For the most part, we’ve been talking about visual interpretation—design. Now I’d like to cover something adjacent but different: the brand’s verbal expression, language, and behavior, or what we call tone and voice.
Strategy, tone, and design are definitely in a relationship but … it’s complicated.
In the hierarchy of marketing, tone and voice flows directly from brand strategy, and it supersedes design.
Brand Strategy => Tone & Voice => Visual Expression
Let’s break this down:
Brand strategy is a mix of internal guideposts, mission, vision, and values. The language you use within your walls to discuss strategy can become consumer-facing, but more often it influences what you say and how you say it to consumers.
Tone and voice translates strategy into words, behaviors, vibes, and relationships you build with your audience. That audience may be consumers who buy your products, retail partners your sales team interacts with, or your suppliers. Tone and voice defines how you’re going to fulfill the promise your brand makes to the world. And it ensures consistency so that everyone speaks from the same phrase book.
Design, or creative, renders the tone and voice of the brand in a visual way that delivers on the brand promise and meets business objectives. Design is font choice, color palette, visual library of illustrations or photos, and so on. Design reflects tone, which reflects strategy. If your brand voice is soft, and comforting and casual, then your font choice shouldn’t be aggressive and angular.
How to Build a Brand’s Tone and Voice
When we advise food and beverage companies on building a brand strategy playbook, we don’t go from the strategy work straight to the design execution. There’s a step in between: defining the brand’s tone and voice. So what does that look like?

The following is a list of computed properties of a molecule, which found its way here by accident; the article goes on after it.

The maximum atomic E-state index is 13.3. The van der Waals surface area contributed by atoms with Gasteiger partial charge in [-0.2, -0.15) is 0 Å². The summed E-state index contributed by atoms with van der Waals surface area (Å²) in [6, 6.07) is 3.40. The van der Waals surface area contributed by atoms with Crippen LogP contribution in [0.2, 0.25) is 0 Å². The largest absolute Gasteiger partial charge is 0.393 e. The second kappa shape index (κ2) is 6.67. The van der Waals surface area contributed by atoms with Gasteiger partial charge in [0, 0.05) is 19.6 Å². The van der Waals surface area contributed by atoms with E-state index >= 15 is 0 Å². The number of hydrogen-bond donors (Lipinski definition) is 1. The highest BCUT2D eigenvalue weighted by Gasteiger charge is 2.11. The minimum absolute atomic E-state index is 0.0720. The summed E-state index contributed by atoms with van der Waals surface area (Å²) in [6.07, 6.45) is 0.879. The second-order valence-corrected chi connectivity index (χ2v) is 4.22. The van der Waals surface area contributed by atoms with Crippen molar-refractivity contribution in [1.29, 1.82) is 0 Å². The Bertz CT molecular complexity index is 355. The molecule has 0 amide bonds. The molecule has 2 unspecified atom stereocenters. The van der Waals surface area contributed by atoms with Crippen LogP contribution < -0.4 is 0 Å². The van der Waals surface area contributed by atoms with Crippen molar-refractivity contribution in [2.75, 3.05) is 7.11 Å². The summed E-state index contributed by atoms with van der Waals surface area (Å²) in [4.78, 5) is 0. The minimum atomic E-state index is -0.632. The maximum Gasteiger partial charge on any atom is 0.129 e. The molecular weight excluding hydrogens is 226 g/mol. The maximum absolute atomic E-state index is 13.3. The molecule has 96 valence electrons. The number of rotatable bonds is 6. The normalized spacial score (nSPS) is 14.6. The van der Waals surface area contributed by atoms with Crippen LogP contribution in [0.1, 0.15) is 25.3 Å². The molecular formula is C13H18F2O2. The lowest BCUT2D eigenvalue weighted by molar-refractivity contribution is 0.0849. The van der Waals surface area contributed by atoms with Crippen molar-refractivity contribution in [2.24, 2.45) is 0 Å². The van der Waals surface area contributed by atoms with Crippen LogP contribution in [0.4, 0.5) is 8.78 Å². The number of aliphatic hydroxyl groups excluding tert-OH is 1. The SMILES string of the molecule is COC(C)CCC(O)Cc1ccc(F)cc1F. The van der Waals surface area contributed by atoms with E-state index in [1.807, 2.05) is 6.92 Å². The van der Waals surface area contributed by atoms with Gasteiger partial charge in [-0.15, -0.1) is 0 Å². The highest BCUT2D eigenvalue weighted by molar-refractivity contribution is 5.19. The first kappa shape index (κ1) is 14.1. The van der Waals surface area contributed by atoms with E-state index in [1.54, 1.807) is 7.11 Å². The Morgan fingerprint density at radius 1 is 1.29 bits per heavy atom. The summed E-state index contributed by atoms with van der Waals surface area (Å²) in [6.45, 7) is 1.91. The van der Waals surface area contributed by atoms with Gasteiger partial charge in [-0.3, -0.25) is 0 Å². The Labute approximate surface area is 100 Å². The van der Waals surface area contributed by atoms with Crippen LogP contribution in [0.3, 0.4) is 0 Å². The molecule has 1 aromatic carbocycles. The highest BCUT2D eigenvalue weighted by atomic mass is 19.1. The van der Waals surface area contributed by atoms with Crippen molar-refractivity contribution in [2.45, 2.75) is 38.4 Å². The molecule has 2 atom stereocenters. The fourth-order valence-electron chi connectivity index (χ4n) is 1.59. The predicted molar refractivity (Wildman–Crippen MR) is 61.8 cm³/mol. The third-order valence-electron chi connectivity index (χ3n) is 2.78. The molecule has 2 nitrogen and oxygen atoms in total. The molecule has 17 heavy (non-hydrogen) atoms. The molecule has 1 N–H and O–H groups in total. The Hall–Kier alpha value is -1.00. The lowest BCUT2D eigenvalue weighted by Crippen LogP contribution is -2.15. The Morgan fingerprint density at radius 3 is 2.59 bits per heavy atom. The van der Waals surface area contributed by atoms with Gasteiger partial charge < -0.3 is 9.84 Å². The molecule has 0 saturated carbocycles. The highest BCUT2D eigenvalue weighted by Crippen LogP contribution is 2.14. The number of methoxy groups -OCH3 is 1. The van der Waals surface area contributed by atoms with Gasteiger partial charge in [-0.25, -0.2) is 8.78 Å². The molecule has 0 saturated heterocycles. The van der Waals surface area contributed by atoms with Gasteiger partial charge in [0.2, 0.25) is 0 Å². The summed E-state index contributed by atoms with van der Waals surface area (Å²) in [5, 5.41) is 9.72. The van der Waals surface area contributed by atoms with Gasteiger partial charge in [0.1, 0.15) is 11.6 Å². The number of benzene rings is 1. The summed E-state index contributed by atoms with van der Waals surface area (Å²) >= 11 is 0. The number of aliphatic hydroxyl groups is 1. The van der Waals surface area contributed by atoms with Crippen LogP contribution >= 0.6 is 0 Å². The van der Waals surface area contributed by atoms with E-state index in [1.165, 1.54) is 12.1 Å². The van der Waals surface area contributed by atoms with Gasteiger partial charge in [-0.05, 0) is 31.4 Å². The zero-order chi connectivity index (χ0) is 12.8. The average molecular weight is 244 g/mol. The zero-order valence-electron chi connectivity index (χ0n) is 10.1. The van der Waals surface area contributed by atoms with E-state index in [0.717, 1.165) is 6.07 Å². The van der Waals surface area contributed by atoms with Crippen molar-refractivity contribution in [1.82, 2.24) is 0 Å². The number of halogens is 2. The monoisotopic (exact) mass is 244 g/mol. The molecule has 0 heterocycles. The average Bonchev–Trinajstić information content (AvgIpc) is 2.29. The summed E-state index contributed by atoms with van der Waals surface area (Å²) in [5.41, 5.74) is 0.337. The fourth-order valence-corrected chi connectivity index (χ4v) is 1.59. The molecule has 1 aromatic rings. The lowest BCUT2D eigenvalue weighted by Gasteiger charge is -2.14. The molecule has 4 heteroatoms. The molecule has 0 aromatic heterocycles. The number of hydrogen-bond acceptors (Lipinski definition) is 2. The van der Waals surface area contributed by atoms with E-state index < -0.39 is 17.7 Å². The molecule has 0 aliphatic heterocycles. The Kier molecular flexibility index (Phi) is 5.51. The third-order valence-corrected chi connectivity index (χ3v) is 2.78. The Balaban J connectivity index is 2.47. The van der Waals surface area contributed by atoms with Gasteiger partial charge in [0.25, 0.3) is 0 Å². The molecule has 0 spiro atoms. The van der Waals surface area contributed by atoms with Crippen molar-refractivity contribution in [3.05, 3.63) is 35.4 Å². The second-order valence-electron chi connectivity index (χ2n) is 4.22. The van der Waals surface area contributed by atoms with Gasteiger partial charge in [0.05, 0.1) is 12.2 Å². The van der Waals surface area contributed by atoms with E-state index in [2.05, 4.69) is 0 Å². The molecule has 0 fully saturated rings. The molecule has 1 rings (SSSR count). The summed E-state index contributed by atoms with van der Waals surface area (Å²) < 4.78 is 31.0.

Most brands have a design standards guide that governs things like logo usage and photographic style. We take it a step further and develop a brand bible—a rich, comprehensive document that incorporates everything from how the brand delivers on its mission, to how it talks with customers, to how it responds in a crisis. All that, plus typefaces and color palettes and other visual elements. The brand bible is literally that: A reference that defines every bit of visual and verbal communication.
In creating the brand’s tone and voice, we use the 12 classic brand archetypes. It’s a tool that marketers are familiar with, and a great way to use analogy to home in on the brand’s persona. Brand archetypes include the Hero, the Explorer, the Caregiver, and the Sage. By defining the archetype—either one of the traditional archetypes, a riff, or a combination—we can start to get a handle on the language, emotional tone, and communication style.
We also develop phrasing for the brand’s mission and vision. This might take the form of a manifesto (which could be used internally only or externally as well). It includes short, medium, and long versions of the mission for use in different ways. Some of this language should be consistently used verbatim, like gospel, but we also give people other language and tools so they can scat. These foundational words and phrases, married with the emotional tone and communication style, informs how we write every single bit of copy, from sales decks to social media posts.